The technology certainly doesn’t exist to accurately gauge a person’s intent, but the technology certainly does exist to completely render our firearms useless. To some of these people, it seems, that might be more of a feature than a bug.
Anti-Gunners want to keep public transportation users disarmed
There’s a bill in the Missouri state senate to remove the state’s prohibition on lawfully carrying a firearm while using public transportation. The editors of the Kansas City Star seem to think it’s a “risk proposition that lawmakers should soundly reject.”
To any rational observer, prohibiting the lawful carry of arms on public transport seems a calculated way to disarm the poor, as there’s no evidence of lawful carriers posing a unique risk when on a train or bus. How the editorial board of the Kansas City Star can argue for this continued prohibition with a straight face is beyond me.
ICE Agent’s P320 Lawsuit
SIG SAUER is facing a lawsuit from ICE agent Keith Slatowski, who claims his P320 discharged on its own while he was training at a government firing range, striking his hip and thigh.
Many have been quick to dogpile on the P320 based on its infamous early drop-fire defect, but I can’t personally see how this discharge could be related to that. As I understand it, dropping or striking the gun transferred enough energy to the trigger bar to actually “pull” the trigger and drop the sear. This incident, it seems, happened on-the-draw.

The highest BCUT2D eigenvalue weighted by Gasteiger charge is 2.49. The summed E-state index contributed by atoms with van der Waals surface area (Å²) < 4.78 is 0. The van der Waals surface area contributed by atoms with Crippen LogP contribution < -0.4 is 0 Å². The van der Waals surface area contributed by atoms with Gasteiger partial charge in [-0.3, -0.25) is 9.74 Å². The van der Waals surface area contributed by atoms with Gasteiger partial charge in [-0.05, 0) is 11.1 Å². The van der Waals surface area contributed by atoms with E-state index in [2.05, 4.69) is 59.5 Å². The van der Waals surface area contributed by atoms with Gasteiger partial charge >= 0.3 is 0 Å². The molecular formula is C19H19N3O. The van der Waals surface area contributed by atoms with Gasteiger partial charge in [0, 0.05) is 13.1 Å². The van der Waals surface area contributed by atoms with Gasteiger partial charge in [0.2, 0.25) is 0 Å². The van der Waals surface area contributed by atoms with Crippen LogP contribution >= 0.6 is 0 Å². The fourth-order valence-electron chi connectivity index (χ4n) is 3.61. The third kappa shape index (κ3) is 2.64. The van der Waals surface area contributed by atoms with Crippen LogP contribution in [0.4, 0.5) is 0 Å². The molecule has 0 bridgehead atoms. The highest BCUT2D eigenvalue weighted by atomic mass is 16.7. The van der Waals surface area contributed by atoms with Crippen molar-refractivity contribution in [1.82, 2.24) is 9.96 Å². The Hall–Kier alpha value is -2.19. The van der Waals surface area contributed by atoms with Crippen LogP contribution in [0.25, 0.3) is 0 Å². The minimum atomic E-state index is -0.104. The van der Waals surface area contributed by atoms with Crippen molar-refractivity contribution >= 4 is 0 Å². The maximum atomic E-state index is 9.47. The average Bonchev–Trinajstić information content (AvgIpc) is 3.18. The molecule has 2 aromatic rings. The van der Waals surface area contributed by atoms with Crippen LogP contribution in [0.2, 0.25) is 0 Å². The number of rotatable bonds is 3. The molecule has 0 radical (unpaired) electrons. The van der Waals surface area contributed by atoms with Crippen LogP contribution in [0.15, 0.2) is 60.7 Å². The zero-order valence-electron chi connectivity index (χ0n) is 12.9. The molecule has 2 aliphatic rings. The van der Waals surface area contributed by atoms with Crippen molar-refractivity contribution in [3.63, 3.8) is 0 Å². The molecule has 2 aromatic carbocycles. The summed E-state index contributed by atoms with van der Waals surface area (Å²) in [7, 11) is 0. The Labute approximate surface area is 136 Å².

That’s not to say it isn’t possible that this particular firearm may have had a unique defect, but the discharge sounds more like it’s due to negligent firearms handling than negligent firearms design, at least to this observer.
MidwayUSA Selects New CEO
Replacing the well-known and very meme-worthy Larry Potterfield, Matt Fleming is being promoted to CEO. Larry Potterfield will remain as Chairman of the board of the Missouri retailer.
Fleming has been on board for years, and apparently has been tremendously successful, earning the personal endorsement of Potterfield. We can only hope Potterfield will remain on video.
New Special Prosecutor in McCloskey Case
Instances like this, where clear political motivations drive charging and prosecutorial decisions, highlight serious problems with our criminal justice system. Individual political ambitions share nothing with the just application of law, and in fact may be counterproductive to it.
It is the duty of the criminal justice system, at every level, to administer justice neutrally and with adherence to the Constitution.
North Carolina Considering Loosening Prohibition on Church Carry
The North Carolina Senate Judiciary Committee has issued a favorable report for Senate Bill 43, which would expand the ability of citizens to carry while attending religious services.
I’ve been routinely shocked at how many states, many of them in the American south, prohibit carry in houses of worship. It’s one of the first phenomenon I wrote about, the way an orthodoxy against carrying defensive arms into houses of worship seemed to inexplicably materialize somewhere between the founding and today.
All faiths have their uniquities, and it ought be on the directors of each house of worship to decide whether or not their flock members can carry…not the members of a part-time state legislature.